Cyber Sins: Part of the Human Condition Permanently

October 24, 2020

Business operations have secrets and maybe sins. Medium explains “The Seven Deadly Sins Of Cybersecurity.” Using the metaphor of the biblical seven deadly sins: greed, gluttony, lust, envy, sloth, wrath, and pride, the article compares social media platforms to the digital manifestation of them. The write up argues that cybersecurity is demonized by seven deadly sins.

What’s a sin?

Covid-19 has made cyber security more important than ever as people are forced to work from their homes. Organizations need cybersecurity to protect their information and the pandemic exposes all weaknesses in organizations’ cybersecurity culture, if any exists. Another sin is believing a layered, complex solution equals a decent security plan. Complexity actually creates more problems, especially when plans involve too much overhead management and talking about “doing something” instead of taking action.

Credential abuse is also a deadly sin. One commits credential abuse in the over reliance of simple passwords. People love simple passwords, because they are easy to remember and they hate complex credential systems because they are annoying. It might be better to find an alternative solution:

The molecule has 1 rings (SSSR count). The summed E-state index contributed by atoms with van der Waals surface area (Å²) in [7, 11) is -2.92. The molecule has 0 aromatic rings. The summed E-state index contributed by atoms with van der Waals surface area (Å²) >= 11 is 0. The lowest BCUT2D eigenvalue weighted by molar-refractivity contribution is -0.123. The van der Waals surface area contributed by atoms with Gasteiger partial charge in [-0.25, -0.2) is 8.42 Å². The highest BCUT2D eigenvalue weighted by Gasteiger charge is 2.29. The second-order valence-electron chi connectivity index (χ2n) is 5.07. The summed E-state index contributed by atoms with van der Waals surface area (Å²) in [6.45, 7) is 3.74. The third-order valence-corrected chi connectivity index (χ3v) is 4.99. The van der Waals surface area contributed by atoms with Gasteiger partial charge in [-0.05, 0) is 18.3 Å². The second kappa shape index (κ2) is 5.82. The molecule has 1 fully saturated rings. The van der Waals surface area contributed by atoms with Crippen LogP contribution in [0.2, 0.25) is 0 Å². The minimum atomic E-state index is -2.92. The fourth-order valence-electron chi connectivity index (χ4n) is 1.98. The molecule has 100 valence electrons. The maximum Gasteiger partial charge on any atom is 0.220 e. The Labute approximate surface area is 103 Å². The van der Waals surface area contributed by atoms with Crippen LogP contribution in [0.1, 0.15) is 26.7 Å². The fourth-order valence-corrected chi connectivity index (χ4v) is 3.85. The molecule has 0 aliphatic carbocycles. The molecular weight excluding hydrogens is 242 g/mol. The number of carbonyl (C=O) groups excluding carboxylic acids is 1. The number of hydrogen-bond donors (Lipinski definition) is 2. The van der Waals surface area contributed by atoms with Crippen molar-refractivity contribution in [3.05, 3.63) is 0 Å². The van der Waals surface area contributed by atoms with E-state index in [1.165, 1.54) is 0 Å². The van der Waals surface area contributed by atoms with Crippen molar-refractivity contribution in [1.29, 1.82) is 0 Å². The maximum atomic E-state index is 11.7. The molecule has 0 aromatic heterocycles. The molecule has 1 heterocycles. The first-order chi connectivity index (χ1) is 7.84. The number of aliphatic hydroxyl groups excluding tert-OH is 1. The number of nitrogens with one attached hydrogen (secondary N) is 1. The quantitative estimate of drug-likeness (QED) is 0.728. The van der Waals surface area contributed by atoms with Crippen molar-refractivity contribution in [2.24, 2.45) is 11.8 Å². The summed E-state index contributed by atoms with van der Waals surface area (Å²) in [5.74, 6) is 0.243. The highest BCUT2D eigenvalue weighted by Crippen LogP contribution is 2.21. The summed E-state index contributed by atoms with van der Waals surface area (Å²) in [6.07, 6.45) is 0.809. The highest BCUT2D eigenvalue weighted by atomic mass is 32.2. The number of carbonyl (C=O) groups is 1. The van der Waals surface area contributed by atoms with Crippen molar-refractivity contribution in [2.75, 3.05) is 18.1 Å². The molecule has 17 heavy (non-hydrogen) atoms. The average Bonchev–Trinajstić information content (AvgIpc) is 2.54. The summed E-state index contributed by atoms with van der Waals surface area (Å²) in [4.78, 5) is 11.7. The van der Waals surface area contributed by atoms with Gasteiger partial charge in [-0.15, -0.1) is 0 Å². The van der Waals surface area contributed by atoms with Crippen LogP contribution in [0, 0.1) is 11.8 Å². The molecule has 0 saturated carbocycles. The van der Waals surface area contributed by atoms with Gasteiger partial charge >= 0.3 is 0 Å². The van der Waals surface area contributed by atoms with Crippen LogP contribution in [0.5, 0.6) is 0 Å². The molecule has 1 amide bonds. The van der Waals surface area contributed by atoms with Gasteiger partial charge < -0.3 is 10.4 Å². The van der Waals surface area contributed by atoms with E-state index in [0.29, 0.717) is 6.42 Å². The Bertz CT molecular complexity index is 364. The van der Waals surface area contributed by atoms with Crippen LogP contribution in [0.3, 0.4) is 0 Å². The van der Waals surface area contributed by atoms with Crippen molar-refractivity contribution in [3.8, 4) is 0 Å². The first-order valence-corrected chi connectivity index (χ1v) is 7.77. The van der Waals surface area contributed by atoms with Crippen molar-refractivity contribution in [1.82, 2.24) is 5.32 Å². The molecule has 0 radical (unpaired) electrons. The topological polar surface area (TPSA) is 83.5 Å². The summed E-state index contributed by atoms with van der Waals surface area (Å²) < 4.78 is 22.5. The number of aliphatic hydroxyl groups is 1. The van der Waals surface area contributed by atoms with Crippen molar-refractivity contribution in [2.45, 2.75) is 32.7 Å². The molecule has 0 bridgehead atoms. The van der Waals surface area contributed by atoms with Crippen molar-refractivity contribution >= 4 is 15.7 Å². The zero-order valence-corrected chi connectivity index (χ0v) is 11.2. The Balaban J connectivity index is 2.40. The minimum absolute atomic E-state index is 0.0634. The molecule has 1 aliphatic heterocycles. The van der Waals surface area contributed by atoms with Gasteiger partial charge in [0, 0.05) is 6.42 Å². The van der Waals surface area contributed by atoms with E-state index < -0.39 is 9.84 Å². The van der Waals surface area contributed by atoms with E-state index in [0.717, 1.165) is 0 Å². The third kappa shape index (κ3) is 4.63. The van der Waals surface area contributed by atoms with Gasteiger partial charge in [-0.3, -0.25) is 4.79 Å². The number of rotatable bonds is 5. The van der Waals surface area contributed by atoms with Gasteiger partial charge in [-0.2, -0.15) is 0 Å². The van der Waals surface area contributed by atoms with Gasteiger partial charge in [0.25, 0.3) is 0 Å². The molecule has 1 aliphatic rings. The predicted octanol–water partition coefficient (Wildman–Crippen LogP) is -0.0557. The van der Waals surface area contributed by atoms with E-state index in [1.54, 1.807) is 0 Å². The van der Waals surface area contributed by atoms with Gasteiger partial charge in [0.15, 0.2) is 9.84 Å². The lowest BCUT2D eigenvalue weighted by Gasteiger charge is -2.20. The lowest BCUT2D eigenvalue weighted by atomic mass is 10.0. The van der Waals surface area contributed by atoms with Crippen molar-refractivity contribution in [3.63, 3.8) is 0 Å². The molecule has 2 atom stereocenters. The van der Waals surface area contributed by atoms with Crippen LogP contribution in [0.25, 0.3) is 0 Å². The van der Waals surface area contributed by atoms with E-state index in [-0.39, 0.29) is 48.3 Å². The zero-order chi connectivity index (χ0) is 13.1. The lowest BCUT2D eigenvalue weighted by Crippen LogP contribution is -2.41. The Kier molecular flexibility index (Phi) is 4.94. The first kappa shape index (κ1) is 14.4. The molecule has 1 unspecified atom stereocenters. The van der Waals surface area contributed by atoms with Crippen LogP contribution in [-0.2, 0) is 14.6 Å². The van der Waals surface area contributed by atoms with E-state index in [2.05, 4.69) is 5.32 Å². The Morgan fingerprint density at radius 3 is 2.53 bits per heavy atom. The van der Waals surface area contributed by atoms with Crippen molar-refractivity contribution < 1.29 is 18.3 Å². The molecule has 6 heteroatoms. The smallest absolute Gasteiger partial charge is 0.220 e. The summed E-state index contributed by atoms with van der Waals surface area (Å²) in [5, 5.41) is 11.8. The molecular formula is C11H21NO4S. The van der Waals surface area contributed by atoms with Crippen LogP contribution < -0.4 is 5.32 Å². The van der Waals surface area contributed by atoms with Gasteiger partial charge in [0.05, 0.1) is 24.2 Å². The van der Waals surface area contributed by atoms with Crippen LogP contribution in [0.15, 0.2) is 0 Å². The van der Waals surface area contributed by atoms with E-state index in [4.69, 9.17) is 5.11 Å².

“So what solutions should you start exploring? Identity & Access Management, Privileged Access Management (PAM), Just-In-Time/Just-Enough Administration, Role-based access controls, Multi-Factor Authentication, and more. What about Single Sign-On? Federated Identity management? everyone must adhere to secure credential management without exception…In climbing, free-soloing might be the epitome of cool, but when you fall, you’ll wish you had a belay.”

The article advises to be aware that you cannot treat all of your information the same way. The example the article uses is treating a mobile number differently than a credit card number. It is important to be aware of how any information posted online could be potentially harmful.

Then an ultimate sin is not paying attention to blind spots:

“Many threats “hide in plain sight” and we don’t have the time, energy, and resources to look for them, let alone know where to start.This problem is due to complexity, a lack of resources, and too many gaps and overlaps.”

The key to absolving this sin is discovering the blind spots, then developing solutions.

Sin, however, is part of the human condition. Bad actors sense opportunities and exploit them. Cyber crime continues to thrive and become more pervasive.

Whitney Grace, October 24, 2020


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